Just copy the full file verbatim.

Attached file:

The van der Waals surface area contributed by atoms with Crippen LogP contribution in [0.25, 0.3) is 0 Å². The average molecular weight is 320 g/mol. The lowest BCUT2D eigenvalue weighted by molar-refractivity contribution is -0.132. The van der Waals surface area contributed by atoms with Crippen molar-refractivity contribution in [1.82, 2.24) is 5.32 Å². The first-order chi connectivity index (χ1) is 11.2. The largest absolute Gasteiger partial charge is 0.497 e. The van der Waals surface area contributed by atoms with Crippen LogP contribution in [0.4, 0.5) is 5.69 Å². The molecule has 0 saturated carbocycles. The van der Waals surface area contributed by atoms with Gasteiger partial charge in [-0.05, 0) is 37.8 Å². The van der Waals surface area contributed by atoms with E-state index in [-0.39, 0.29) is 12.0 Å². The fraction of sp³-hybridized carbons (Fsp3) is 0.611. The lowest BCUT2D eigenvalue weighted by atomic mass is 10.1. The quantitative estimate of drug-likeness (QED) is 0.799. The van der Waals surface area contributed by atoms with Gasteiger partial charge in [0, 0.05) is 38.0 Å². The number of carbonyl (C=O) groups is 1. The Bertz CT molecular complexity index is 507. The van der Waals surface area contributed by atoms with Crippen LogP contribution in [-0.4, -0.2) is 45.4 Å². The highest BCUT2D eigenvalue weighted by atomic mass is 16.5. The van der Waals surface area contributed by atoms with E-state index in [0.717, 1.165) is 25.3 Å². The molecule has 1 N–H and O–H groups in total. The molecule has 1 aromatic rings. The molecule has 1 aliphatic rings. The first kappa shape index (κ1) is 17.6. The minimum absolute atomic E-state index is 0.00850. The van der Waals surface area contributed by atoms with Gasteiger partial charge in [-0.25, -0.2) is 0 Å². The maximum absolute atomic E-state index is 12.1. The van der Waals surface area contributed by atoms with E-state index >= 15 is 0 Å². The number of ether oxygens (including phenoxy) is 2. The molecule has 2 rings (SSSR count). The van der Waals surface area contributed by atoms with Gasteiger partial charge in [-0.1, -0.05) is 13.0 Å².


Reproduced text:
The van der Waals surface area contributed by atoms with Crippen LogP contribution in [0.25, 0.3) is 0 Å². The average molecular weight is 320 g/mol. The lowest BCUT2D eigenvalue weighted by molar-refractivity contribution is -0.132. The van der Waals surface area contributed by atoms with Crippen molar-refractivity contribution in [1.82, 2.24) is 5.32 Å². The first-order chi connectivity index (χ1) is 11.2. The largest absolute Gasteiger partial charge is 0.497 e. The van der Waals surface area contributed by atoms with Crippen LogP contribution in [0.4, 0.5) is 5.69 Å². The molecule has 0 saturated carbocycles. The van der Waals surface area contributed by atoms with Gasteiger partial charge in [-0.05, 0) is 37.8 Å². The van der Waals surface area contributed by atoms with E-state index in [-0.39, 0.29) is 12.0 Å². The fraction of sp³-hybridized carbons (Fsp3) is 0.611. The lowest BCUT2D eigenvalue weighted by atomic mass is 10.1. The quantitative estimate of drug-likeness (QED) is 0.799. The van der Waals surface area contributed by atoms with Gasteiger partial charge in [0, 0.05) is 38.0 Å². The number of carbonyl (C=O) groups is 1. The Bertz CT molecular complexity index is 507. The van der Waals surface area contributed by atoms with Crippen LogP contribution in [-0.4, -0.2) is 45.4 Å². The highest BCUT2D eigenvalue weighted by atomic mass is 16.5. The van der Waals surface area contributed by atoms with E-state index in [0.717, 1.165) is 25.3 Å². The molecule has 1 N–H and O–H groups in total. The molecule has 1 aromatic rings. The molecule has 1 aliphatic rings. The first kappa shape index (κ1) is 17.6. The minimum absolute atomic E-state index is 0.00850. The van der Waals surface area contributed by atoms with Gasteiger partial charge in [-0.25, -0.2) is 0 Å². The maximum absolute atomic E-state index is 12.1. The van der Waals surface area contributed by atoms with E-state index >= 15 is 0 Å². The number of ether oxygens (including phenoxy) is 2. The molecule has 2 rings (SSSR count). The van der Waals surface area contributed by atoms with Gasteiger partial charge in [-0.1, -0.05) is 13.0 Å².